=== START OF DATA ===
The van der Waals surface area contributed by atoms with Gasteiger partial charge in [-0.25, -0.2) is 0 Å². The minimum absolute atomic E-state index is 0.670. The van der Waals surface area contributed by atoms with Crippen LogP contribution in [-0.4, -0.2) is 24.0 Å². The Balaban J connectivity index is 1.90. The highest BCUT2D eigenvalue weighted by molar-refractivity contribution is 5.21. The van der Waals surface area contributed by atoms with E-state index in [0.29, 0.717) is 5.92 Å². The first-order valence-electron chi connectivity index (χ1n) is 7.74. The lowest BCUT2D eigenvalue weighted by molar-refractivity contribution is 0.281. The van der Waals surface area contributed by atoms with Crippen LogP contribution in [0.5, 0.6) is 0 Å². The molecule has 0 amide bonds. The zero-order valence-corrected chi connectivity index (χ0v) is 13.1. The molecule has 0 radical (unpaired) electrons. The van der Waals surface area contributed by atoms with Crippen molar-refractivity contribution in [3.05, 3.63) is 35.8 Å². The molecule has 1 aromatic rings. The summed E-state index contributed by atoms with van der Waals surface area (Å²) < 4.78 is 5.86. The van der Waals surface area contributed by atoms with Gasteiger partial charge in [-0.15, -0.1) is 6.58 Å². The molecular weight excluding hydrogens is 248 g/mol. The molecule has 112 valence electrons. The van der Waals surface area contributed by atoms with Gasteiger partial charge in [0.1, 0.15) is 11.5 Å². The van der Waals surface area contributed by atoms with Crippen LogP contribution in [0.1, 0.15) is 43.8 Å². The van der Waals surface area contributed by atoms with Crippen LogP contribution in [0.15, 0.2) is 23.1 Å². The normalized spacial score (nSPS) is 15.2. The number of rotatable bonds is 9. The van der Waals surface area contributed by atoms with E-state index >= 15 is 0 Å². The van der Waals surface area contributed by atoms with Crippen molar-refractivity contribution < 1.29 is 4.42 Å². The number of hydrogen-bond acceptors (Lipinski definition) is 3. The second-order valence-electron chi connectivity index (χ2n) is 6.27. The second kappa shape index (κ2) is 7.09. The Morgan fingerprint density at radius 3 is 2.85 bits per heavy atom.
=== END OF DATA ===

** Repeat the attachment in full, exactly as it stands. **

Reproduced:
The van der Waals surface area contributed by atoms with Gasteiger partial charge in [-0.25, -0.2) is 0 Å². The minimum absolute atomic E-state index is 0.670. The van der Waals surface area contributed by atoms with Crippen LogP contribution in [-0.4, -0.2) is 24.0 Å². The Balaban J connectivity index is 1.90. The highest BCUT2D eigenvalue weighted by molar-refractivity contribution is 5.21. The van der Waals surface area contributed by atoms with E-state index in [0.29, 0.717) is 5.92 Å². The first-order valence-electron chi connectivity index (χ1n) is 7.74. The lowest BCUT2D eigenvalue weighted by molar-refractivity contribution is 0.281. The van der Waals surface area contributed by atoms with Crippen LogP contribution in [0.5, 0.6) is 0 Å². The molecule has 0 amide bonds. The zero-order valence-corrected chi connectivity index (χ0v) is 13.1. The molecule has 0 radical (unpaired) electrons. The van der Waals surface area contributed by atoms with Crippen molar-refractivity contribution in [3.05, 3.63) is 35.8 Å². The molecule has 1 aromatic rings. The summed E-state index contributed by atoms with van der Waals surface area (Å²) < 4.78 is 5.86. The van der Waals surface area contributed by atoms with Gasteiger partial charge in [-0.15, -0.1) is 6.58 Å². The molecular weight excluding hydrogens is 248 g/mol. The molecule has 112 valence electrons. The van der Waals surface area contributed by atoms with Gasteiger partial charge in [0.1, 0.15) is 11.5 Å². The van der Waals surface area contributed by atoms with Crippen LogP contribution in [0.1, 0.15) is 43.8 Å². The van der Waals surface area contributed by atoms with Crippen LogP contribution in [0.15, 0.2) is 23.1 Å². The normalized spacial score (nSPS) is 15.2. The number of rotatable bonds is 9. The van der Waals surface area contributed by atoms with E-state index >= 15 is 0 Å². The van der Waals surface area contributed by atoms with Crippen molar-refractivity contribution < 1.29 is 4.42 Å². The number of hydrogen-bond acceptors (Lipinski definition) is 3. The second-order valence-electron chi connectivity index (χ2n) is 6.27. The second kappa shape index (κ2) is 7.09. The Morgan fingerprint density at radius 3 is 2.85 bits per heavy atom.